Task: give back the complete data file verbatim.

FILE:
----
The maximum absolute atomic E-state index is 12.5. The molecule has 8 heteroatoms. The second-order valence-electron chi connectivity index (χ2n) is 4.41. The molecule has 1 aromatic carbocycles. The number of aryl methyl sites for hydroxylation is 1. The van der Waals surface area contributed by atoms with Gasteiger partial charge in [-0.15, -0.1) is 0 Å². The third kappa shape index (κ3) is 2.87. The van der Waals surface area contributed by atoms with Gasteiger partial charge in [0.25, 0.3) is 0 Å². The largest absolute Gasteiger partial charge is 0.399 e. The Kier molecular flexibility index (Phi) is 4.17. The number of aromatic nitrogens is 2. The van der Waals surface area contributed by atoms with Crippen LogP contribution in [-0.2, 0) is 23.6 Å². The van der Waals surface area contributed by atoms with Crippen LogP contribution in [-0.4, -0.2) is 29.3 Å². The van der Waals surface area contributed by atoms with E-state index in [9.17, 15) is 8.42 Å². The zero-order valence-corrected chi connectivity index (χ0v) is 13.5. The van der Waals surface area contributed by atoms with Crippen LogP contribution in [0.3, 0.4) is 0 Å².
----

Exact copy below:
The maximum absolute atomic E-state index is 12.5. The molecule has 8 heteroatoms. The second-order valence-electron chi connectivity index (χ2n) is 4.41. The molecule has 1 aromatic carbocycles. The number of aryl methyl sites for hydroxylation is 1. The van der Waals surface area contributed by atoms with Gasteiger partial charge in [-0.15, -0.1) is 0 Å². The third kappa shape index (κ3) is 2.87. The van der Waals surface area contributed by atoms with Gasteiger partial charge in [0.25, 0.3) is 0 Å². The largest absolute Gasteiger partial charge is 0.399 e. The Kier molecular flexibility index (Phi) is 4.17. The number of aromatic nitrogens is 2. The van der Waals surface area contributed by atoms with Crippen LogP contribution in [-0.2, 0) is 23.6 Å². The van der Waals surface area contributed by atoms with Crippen LogP contribution in [-0.4, -0.2) is 29.3 Å². The van der Waals surface area contributed by atoms with E-state index in [9.17, 15) is 8.42 Å². The zero-order valence-corrected chi connectivity index (χ0v) is 13.5. The van der Waals surface area contributed by atoms with Crippen LogP contribution in [0.3, 0.4) is 0 Å².